Letters From Vietnam

A bag of letters found on teh street told teh story of a Vietnam veteran who died forty years ago. CBS

When Rich Kaiser stumbled upon a bank bag just lying right there on the sidewalk, he knew it was the find of a lifetime.

"I'm thinking, 'wow, this is pretty wild,'" he told CBS News correspondent Steve Hartman.

The only question was: who's lifetime?

"I saw the Western Union telegram and pulled it out and looked at it and knew immediately what it was," Kaiser said.

One telegram began: "We deeply regret to confirm…" And it told the story of a soldier who died - 40 years ago.

Also in the bag were letters and pictures from Vietnam, from that same soldier, a 19-year-old Marine private named Kenny Phares. But there was no way to track down exactly who treasured these things so much they saved them all those years in a bank bag.

So, Kaiser took the pictures to the local news in Portland, Ore.

And sure enough, one woman recognized him … recognized him all too well.

"It just doesn't seem right, me going overseas," one of the letters read. "I'm going to do my best. I love you always."

Kenny's mom Bertha is now 85.

"I'm so thankful we found them," she said.

No one knows exactly how the bag ended up on the street. Bertha says her husband was very sentimental and used to carry those letters and pictures everywhere. But he died nearly 20 years ago. She just assumed the bag was somewhere in the house. She never looked for it and really had no idea it was even missing.

Here's a good question: How can she be so glad to have something back that you didn't know was missing?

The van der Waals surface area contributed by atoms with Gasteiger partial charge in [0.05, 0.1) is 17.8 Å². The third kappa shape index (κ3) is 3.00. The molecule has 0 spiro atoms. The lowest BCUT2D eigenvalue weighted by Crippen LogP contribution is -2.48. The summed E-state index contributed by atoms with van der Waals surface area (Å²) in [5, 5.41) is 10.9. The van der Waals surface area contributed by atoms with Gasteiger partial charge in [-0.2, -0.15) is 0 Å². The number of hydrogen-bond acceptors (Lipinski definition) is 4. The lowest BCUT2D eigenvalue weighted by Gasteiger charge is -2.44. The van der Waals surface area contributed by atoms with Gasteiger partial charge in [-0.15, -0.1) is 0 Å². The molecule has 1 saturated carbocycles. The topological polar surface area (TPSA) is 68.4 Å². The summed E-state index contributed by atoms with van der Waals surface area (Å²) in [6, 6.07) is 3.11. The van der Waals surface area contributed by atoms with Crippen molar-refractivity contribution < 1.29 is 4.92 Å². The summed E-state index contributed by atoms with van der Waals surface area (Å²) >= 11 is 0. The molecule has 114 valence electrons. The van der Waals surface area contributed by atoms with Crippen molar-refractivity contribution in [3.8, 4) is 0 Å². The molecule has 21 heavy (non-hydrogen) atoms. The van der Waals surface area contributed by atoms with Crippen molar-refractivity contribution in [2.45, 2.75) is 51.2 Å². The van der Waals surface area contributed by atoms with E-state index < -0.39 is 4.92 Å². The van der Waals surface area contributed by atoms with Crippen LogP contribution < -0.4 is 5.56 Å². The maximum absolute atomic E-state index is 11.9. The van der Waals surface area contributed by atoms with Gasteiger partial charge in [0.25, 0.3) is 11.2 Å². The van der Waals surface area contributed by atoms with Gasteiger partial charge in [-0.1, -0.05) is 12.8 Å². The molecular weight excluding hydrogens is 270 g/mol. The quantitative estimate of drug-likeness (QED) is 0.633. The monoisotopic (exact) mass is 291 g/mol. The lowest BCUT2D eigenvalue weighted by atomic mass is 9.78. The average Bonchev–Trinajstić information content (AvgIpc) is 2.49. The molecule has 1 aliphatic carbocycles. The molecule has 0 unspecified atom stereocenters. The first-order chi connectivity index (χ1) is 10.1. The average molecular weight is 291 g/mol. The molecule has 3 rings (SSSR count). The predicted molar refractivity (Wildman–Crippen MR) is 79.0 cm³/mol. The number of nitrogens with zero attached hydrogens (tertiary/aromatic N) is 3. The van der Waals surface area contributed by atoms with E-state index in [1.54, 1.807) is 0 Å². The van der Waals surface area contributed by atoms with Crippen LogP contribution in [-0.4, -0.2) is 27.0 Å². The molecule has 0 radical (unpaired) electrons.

"You want me to tell you something?" Bertha said. "I re-read all those letters I re-read that telegram three or four times and yes, I needed that. I needed that very much."

Bertha said her son was buried in a closed casket. She never saw his body.

So for all these years, she now admits, there was a part of her that thought he might still come home.

She never accepted he was dead?

"No," she said. "But I'm going to step over that wall from now on."

Last week Bertha thanked her church for helping her grieve for good.

"It's been a hard time, but I think this is a closing," she said. "I've got so many people that I know love me."

Everybody left with a goodbye hug, including the boy she'd been holding onto for 40 years.

She held the bank bag close to her chest and said, he'll "always be with me."
  • Steve Hartman

    Steve Hartman has been a CBS News correspondent since 1998, having served as a part-time correspondent for the previous two years.

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